Echinacea species (Echinacea angustifolia, Echinacea purpurea, Echinacea pallida) contain high molecular weight polysaccharides (e.g., heteroxylan, arabinogalactan) and lower molecular weight compounds (e.g., alkylamides, caffeoyl conjugates such as cichoric acid and echinacosides), but no single chemical is known to be responsible for echinacea's biological activity. Some products have been standardized based on echinacoside, and others on cichoric acid. Echinacea has no specific uses during breastfeeding, but is commonly used orally to treat or prevent upper respiratory infections. It is also used topically to treat skin infections. Excretion of some of the purportedly active alkamides was found in breastmilk in one mother. No data exist on the safety and efficacy of echinacea in nursing mothers or infants. In general, echinacea is well tolerated with gastrointestinal upset, diarrhea and constipation, skin rash and rarely allergic reactions reported. It may also alter the metabolism of some dugs metabolized by the P450 enzyme system. Some sources indicate that echinacea is safe in recommended doses, while others recommend avoiding it during breastfeeding because of the lack of published safety data. Dietary supplements do not require extensive pre-marketing approval from the U.S. Food and Drug Administration. Manufacturers are responsible to ensure the safety, but do not need to the safety and effectiveness of dietary supplements before they are marketed. Dietary supplements may contain multiple ingredients, and differences are often found between labeled and actual ingredients or their amounts. A manufacturer may contract with an independent organization to verify the quality of a product or its ingredients, but that does certify the safety or effectiveness of a product. Because of the above issues, clinical testing results on one product may not be applicable to other products. More detailed information #about dietary supplements# is available elsewhere on the LactMed Web site.
CAS Number: 84625-29-6
Cayenne peppers (Capsicum species) contain capsaicin and related compounds which cause the hot, spicy flavor, as well as numerous other components. Capsicum has no specific lactation-related uses and no information is available on the excretion of Capsicum components in breastmilk. Capsicum is "generally recognized as safe" (GRAS) as a food by the U.S. Food and Drug Administration. Oral ingestion can cause gastrointestinal irritation and has caused skin rashes in the breastfed infants of women who eat foods spiced with red peppers. Capsicum may increase the risk of bleeding and should be used cautiously in patients taking anticoagulant or antiplatelet medications. Cross reactions can occur in those allergic to members of the Solanaceae family of plants (e.g., potatoes, tomatoes, paprika, Jimson weed). Capsaicin is used topically for pain. Application of Capsicum or capsaicin to the mother's skin should not affect the infant as long as the infant's skin does not come into direct contact with the areas of skin that have been treated. Do not apply capsaisin cream to the breast.Dietary supplements do not require extensive pre-marketing approval from the U.S. Food and Drug Administration. Manufacturers are responsible to ensure the safety, but do not need to the safety and effectiveness of dietary supplements before they are marketed. Dietary supplements may contain multiple ingredients, and differences are often found between labeled and actual ingredients or their amounts. A manufacturer may contract with an independent organization to verify the quality of a product or its ingredients, but that does certify the safety or effectiveness of a product. Because of the above issues, clinical testing results on one product may not be applicable to other products. More detailed information #about dietary supplements# is available elsewhere on the LactMed Web site.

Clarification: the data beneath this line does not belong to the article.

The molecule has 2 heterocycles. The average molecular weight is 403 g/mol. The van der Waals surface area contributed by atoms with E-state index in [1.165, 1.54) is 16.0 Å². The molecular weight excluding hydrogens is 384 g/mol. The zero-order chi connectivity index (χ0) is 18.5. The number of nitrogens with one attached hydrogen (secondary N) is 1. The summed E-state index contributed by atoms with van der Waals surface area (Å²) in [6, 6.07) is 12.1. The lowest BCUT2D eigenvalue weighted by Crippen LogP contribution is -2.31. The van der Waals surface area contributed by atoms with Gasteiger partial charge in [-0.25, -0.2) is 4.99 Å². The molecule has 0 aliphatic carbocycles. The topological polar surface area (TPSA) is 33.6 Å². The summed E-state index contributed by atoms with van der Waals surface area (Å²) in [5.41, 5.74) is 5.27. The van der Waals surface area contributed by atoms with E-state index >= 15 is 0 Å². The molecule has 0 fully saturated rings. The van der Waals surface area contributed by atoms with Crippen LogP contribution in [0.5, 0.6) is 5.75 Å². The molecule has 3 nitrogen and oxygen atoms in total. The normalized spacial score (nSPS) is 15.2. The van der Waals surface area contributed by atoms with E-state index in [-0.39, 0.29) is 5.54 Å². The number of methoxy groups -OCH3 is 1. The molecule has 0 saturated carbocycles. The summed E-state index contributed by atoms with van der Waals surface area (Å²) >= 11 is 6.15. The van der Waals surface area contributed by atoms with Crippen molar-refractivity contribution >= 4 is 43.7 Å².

Wild indigo is an herb. The root is used to make medicine.Wild indigo is used for infections such as diphtheria, influenza (flu), swine flu, the common cold and other upper respiratory tract infections, lymph node infections, scarlet fever, malaria, and typhoid. It is also used for sore tonsils (tonsillitis), sore throat, swelling of the mouth and throat, fever, boils, and Crohns disease. Some people apply wild indigo directly to the skin for ulcers, sore and painful nipples, as a douche for vaginal discharge, and for cleaning open and swollen wounds. Wild indigo is UNSAFE when taken by mouth or applied to the skin, long-term or in large doses. Large doses can cause vomiting, diarrhea, other intestinal problems, and spasms.
While breastfeeding wild indigo is likely not safe when taken by mouth or applied to the skin. Avoid use.
Thuja is one of the most common remedies used for warts. Topical Usage of Thuja for wart is likely safe while breastfeeding. We do not have sufficient safety usage data for Thuja oral consumption, However its likely unsafe to use thuja orally while breastfeeding.Warning: Tropical usage in breast area shall be avoided to prevent the Thuja passing orally in Infants.
Due to high dilution of ingredients in homeopathic medicines they do not create much problem for baby. Lymph Drainage is a homeopathic medicine and if your baby does not have any abnormal symptoms then there is nothing to worry about. Be careful with too much usage of ethanol based homeopathic medicines during breastfeeding.
Homeopathic medicines are usually safe in breastfeeding and if Lymph Drainage has been recommended by doctor then there should be no concern about its usage in breastfeeding.
National Womens Health and Breastfeeding Helpline: 800-994-9662 (TDD 888-220-5446) 9 a.m. and 6 p.m. ET, Monday through Friday
National Breastfeeding Helpline: 0300-100-0212 9.30am to 9.30pm, daily
Association of Breastfeeding Mothers: 0300-330-5453
La Leche League: 0345-120-2918
The Breastfeeding Network supporter line in Bengali and Sylheti: 0300-456-2421
National Childbirth Trust (NCT): 0300-330-0700
National Breastfeeding Helpline: 1800-686-268 24 hours a day, 7 days a week
Telehealth Ontario for breastfeeding: 1-866-797-0000 24 hours a day, 7 days a week